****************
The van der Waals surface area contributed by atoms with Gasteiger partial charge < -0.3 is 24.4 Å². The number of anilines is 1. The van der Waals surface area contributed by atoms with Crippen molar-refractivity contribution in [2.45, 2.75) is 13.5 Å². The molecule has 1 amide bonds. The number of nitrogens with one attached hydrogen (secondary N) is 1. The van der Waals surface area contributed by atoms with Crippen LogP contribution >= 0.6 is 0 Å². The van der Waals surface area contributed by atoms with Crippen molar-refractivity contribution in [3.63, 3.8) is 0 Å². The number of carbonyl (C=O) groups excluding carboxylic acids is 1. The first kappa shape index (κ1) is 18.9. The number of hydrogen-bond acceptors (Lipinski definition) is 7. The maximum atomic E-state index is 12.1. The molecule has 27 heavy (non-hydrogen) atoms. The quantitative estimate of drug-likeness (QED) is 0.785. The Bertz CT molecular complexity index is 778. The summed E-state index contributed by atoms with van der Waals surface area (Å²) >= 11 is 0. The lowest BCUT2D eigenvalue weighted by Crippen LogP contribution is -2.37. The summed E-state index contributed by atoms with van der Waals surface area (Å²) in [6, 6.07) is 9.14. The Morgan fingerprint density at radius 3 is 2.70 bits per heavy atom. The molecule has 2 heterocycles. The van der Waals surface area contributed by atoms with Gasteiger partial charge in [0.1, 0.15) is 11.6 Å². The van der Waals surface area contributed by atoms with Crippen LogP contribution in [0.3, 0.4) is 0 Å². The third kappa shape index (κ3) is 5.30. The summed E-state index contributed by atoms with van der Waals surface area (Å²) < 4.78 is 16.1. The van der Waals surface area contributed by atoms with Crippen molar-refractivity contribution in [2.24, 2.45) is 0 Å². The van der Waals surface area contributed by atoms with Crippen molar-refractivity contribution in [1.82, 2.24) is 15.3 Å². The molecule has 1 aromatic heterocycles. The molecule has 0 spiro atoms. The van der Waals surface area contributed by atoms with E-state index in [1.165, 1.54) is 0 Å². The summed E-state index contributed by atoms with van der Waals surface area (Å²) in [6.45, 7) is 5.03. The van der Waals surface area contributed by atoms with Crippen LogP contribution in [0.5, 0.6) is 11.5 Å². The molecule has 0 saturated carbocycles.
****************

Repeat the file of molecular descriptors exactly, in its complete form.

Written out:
The van der Waals surface area contributed by atoms with Gasteiger partial charge < -0.3 is 24.4 Å². The number of anilines is 1. The van der Waals surface area contributed by atoms with Crippen molar-refractivity contribution in [2.45, 2.75) is 13.5 Å². The molecule has 1 amide bonds. The number of nitrogens with one attached hydrogen (secondary N) is 1. The van der Waals surface area contributed by atoms with Crippen LogP contribution >= 0.6 is 0 Å². The van der Waals surface area contributed by atoms with Crippen molar-refractivity contribution in [3.63, 3.8) is 0 Å². The number of carbonyl (C=O) groups excluding carboxylic acids is 1. The first kappa shape index (κ1) is 18.9. The number of hydrogen-bond acceptors (Lipinski definition) is 7. The maximum atomic E-state index is 12.1. The molecule has 27 heavy (non-hydrogen) atoms. The quantitative estimate of drug-likeness (QED) is 0.785. The Bertz CT molecular complexity index is 778. The summed E-state index contributed by atoms with van der Waals surface area (Å²) >= 11 is 0. The lowest BCUT2D eigenvalue weighted by Crippen LogP contribution is -2.37. The summed E-state index contributed by atoms with van der Waals surface area (Å²) in [6, 6.07) is 9.14. The Morgan fingerprint density at radius 3 is 2.70 bits per heavy atom. The molecule has 2 heterocycles. The van der Waals surface area contributed by atoms with Gasteiger partial charge in [0.1, 0.15) is 11.6 Å². The van der Waals surface area contributed by atoms with Crippen LogP contribution in [0.3, 0.4) is 0 Å². The third kappa shape index (κ3) is 5.30. The summed E-state index contributed by atoms with van der Waals surface area (Å²) < 4.78 is 16.1. The van der Waals surface area contributed by atoms with Crippen molar-refractivity contribution in [2.24, 2.45) is 0 Å². The van der Waals surface area contributed by atoms with Crippen molar-refractivity contribution in [1.82, 2.24) is 15.3 Å². The molecule has 1 aromatic heterocycles. The molecule has 0 spiro atoms. The van der Waals surface area contributed by atoms with E-state index in [1.165, 1.54) is 0 Å². The summed E-state index contributed by atoms with van der Waals surface area (Å²) in [6.45, 7) is 5.03. The van der Waals surface area contributed by atoms with Crippen LogP contribution in [0.5, 0.6) is 11.5 Å². The molecule has 0 saturated carbocycles.